### 17.07.2024, 11:00 ct, A 3 301: Dr. Raphael Gerlach

In this talk a framework for the global numerical analysis of infinite-dimensional dynamical systems is presented. By utilizing embedding techniques a dynamically equivalent finite-dimensional system, the so-called core dynamical system (CDS), is constructed. This system is then used for the numerical approximation of corresponding embedded invariant sets such as the embedded attractor or embedded unstable manifolds. Here, the focus lies on adapting set-oriented numerical tools, that generate coverings of the set of interest, to the CDS. As part of this, the subdivision scheme is also extended to parameter-dependent systems which allows to efficiently track a parameter-dependent attractor.

As the CDS heavily relies on the choice of an appropriate observation map, in the second part of this talk suitable numerical realizations of the CDS for delay differential equations and partial differential equations will be presented. Moreover for a subsequent geometric analysis a manifold learning technique called diffusion maps is considered, which reveals the intrinsic geometry of the embedded invariant set. In this context a set-oriented landmark selection scheme and an intrinsic dimension estimator is developed.

Finally, the numerical methods are applied to some well-known (infinite-dimensional) dynamical systems, such as the Mackey-Glass delay differential equation, the Kuramoto-Sivashinsky equation and plane Poiseuille flow.

### 11.07.2024, 14:00 ct, TP21.1.26: Dr. Bennet Gebken

In smooth optimization, the speed of convergence of a solution method is typically derived using Taylor expansions of the objective function or its gradient. In nonsmooth optimization, this strategy cannot be applied anymore, as there is no suitable generalization of a Taylor expansion for a nonsmooth function. As a result, although many different solution methods for nonsmooth optimization have been proposed, the speeds of convergence of these methods are rarely discussed.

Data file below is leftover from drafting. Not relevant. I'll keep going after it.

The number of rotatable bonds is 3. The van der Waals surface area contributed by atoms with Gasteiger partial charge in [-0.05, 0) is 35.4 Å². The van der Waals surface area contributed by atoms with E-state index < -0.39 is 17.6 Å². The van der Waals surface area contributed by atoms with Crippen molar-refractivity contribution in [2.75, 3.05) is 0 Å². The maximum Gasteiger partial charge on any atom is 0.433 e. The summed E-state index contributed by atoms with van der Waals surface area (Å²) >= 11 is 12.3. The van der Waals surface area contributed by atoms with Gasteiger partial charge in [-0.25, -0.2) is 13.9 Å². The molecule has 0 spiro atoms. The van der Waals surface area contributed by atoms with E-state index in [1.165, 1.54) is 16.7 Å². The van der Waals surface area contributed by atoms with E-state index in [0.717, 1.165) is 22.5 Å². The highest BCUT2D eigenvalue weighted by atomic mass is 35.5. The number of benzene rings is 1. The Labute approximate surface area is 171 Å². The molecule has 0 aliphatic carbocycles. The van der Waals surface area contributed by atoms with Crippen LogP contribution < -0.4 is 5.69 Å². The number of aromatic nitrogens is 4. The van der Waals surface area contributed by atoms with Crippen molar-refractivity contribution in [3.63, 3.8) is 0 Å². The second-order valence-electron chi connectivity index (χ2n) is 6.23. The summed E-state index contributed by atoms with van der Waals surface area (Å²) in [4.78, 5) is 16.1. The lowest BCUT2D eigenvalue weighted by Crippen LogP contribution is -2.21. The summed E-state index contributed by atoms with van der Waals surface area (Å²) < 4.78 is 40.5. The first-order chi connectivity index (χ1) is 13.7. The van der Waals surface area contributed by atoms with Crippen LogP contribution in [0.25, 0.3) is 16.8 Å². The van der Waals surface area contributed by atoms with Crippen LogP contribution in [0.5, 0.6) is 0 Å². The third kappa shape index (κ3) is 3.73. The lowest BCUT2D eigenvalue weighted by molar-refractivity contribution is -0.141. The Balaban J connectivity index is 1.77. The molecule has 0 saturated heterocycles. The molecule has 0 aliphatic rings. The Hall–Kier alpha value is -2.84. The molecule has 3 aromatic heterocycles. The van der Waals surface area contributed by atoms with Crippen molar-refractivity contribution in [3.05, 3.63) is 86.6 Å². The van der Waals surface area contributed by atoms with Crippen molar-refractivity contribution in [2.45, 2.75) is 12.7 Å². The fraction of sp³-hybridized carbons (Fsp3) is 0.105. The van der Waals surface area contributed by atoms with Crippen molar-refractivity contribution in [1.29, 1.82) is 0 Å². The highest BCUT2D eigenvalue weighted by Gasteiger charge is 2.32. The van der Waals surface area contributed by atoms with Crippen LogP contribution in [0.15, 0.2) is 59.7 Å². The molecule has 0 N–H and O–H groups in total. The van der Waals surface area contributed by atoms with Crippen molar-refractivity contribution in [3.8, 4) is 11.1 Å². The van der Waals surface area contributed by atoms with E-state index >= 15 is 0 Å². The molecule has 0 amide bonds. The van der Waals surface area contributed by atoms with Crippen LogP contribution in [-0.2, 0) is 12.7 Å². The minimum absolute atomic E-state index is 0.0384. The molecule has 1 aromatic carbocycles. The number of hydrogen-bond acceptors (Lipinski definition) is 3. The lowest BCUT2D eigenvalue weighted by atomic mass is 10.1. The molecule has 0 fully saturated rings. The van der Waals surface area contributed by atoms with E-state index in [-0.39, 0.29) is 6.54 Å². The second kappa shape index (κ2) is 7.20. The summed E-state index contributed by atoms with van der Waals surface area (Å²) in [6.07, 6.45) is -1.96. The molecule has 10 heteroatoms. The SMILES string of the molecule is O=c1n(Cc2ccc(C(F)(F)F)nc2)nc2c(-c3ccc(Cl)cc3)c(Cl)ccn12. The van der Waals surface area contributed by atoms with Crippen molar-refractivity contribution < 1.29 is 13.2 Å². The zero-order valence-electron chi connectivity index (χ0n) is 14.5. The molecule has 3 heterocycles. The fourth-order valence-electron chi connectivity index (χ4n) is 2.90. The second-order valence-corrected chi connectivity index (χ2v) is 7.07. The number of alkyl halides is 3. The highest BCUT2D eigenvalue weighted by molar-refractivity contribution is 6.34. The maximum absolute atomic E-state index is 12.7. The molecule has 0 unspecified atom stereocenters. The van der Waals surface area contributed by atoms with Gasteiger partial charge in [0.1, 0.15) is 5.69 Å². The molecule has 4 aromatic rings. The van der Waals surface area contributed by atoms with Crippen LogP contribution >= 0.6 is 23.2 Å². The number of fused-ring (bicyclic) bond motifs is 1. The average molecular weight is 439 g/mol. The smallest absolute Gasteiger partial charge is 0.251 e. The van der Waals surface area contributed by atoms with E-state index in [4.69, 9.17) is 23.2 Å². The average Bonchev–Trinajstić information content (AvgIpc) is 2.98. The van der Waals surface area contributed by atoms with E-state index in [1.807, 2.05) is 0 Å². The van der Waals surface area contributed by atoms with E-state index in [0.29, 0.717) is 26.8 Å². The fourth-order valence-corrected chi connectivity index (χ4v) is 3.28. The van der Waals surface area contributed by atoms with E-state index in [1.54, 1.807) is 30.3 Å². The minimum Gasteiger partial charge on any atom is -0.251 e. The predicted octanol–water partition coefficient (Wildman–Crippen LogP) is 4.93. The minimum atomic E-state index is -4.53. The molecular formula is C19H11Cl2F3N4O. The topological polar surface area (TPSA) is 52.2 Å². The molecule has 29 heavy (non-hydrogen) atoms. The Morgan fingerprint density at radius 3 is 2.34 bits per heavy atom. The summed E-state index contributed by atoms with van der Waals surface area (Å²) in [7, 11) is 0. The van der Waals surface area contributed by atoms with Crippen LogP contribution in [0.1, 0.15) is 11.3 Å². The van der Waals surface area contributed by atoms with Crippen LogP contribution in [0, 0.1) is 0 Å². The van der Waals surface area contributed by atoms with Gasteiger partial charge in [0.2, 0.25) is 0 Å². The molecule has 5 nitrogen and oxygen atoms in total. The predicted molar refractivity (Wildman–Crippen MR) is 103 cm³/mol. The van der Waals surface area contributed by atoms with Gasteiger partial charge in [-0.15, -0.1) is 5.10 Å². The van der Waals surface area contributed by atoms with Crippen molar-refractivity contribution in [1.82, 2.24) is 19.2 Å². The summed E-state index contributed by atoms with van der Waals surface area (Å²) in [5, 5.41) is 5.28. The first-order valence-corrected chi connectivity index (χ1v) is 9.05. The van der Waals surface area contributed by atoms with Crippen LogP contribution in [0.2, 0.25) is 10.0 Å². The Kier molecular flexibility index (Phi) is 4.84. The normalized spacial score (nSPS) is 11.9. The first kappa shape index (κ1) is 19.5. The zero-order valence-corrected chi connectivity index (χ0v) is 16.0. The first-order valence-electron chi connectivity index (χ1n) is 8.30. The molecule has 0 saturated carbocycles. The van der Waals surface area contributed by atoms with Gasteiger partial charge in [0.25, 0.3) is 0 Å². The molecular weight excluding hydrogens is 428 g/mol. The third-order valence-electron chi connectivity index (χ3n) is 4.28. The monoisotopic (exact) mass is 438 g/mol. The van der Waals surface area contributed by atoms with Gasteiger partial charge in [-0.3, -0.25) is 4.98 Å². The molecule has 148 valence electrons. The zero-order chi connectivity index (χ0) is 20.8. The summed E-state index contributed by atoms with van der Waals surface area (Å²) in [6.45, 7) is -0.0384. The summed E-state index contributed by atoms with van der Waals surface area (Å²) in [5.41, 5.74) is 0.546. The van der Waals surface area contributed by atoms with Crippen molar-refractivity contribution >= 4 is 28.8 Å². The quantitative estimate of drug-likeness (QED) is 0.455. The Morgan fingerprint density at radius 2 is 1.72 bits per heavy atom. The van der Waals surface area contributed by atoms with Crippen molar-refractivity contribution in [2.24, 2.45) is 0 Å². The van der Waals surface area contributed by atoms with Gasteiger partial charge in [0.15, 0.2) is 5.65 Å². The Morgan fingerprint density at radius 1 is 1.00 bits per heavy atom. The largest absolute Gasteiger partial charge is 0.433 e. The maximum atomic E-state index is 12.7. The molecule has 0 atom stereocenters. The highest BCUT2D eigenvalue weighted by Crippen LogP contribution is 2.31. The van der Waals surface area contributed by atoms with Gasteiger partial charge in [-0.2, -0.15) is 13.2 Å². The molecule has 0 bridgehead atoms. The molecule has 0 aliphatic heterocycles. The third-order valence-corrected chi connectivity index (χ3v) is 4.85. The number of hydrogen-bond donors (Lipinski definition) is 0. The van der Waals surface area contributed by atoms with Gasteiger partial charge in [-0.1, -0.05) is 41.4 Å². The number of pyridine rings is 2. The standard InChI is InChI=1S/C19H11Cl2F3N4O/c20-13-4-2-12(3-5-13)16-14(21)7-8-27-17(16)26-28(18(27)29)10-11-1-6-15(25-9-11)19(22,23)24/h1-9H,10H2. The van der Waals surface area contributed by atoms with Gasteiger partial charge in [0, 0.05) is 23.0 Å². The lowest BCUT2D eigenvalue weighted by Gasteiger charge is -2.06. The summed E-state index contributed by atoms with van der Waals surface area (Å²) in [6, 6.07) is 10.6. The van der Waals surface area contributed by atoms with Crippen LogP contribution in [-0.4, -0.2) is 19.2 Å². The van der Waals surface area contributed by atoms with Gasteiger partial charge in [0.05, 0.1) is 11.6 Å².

In this talk, I will present a novel approach for analyzing the convergence behavior in nonsmooth optimization based on the epsilon-subdifferential. More precisely, given a converging sequence and upper bounds for the distance of the epsilon-subdifferential to zero for vanishing epsilon, we can derive a sharp estimate for the distance of said sequence to the minimizer. The assumptions we require for this are polynomial growth around the minimizer and, depending on the order of growth, a higher-order generalization of semismoothness. After giving an overview of the assumptions and the theoretical results, I will show how these results lead to a better understanding of the behavior of gradient sampling methods.